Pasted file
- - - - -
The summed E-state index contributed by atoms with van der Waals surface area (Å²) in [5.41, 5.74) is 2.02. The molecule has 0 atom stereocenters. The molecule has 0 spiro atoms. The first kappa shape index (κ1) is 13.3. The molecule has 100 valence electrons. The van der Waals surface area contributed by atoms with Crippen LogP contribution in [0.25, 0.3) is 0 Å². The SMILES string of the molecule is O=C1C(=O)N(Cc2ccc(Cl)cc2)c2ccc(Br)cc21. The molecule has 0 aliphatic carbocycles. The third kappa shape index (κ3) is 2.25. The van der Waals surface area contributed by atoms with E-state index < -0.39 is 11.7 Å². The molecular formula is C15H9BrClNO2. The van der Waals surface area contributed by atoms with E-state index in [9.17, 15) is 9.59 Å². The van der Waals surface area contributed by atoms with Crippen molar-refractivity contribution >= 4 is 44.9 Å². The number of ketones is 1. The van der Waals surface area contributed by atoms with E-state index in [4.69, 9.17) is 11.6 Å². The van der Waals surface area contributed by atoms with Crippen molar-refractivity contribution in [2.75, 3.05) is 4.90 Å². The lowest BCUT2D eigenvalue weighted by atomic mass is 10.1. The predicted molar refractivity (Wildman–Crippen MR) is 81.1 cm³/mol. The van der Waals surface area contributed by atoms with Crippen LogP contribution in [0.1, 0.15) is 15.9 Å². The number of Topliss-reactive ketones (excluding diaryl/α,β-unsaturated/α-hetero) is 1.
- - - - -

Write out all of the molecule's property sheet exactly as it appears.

The summed E-state index contributed by atoms with van der Waals surface area (Å²) in [5.41, 5.74) is 2.02. The molecule has 0 atom stereocenters. The molecule has 0 spiro atoms. The first kappa shape index (κ1) is 13.3. The molecule has 100 valence electrons. The van der Waals surface area contributed by atoms with Crippen LogP contribution in [0.25, 0.3) is 0 Å². The SMILES string of the molecule is O=C1C(=O)N(Cc2ccc(Cl)cc2)c2ccc(Br)cc21. The molecule has 0 aliphatic carbocycles. The third kappa shape index (κ3) is 2.25. The van der Waals surface area contributed by atoms with E-state index < -0.39 is 11.7 Å². The molecular formula is C15H9BrClNO2. The van der Waals surface area contributed by atoms with E-state index in [9.17, 15) is 9.59 Å². The van der Waals surface area contributed by atoms with Crippen molar-refractivity contribution >= 4 is 44.9 Å². The number of ketones is 1. The van der Waals surface area contributed by atoms with E-state index in [4.69, 9.17) is 11.6 Å². The van der Waals surface area contributed by atoms with Crippen molar-refractivity contribution in [2.75, 3.05) is 4.90 Å². The lowest BCUT2D eigenvalue weighted by atomic mass is 10.1. The predicted molar refractivity (Wildman–Crippen MR) is 81.1 cm³/mol. The van der Waals surface area contributed by atoms with Crippen LogP contribution in [0.1, 0.15) is 15.9 Å². The number of Topliss-reactive ketones (excluding diaryl/α,β-unsaturated/α-hetero) is 1.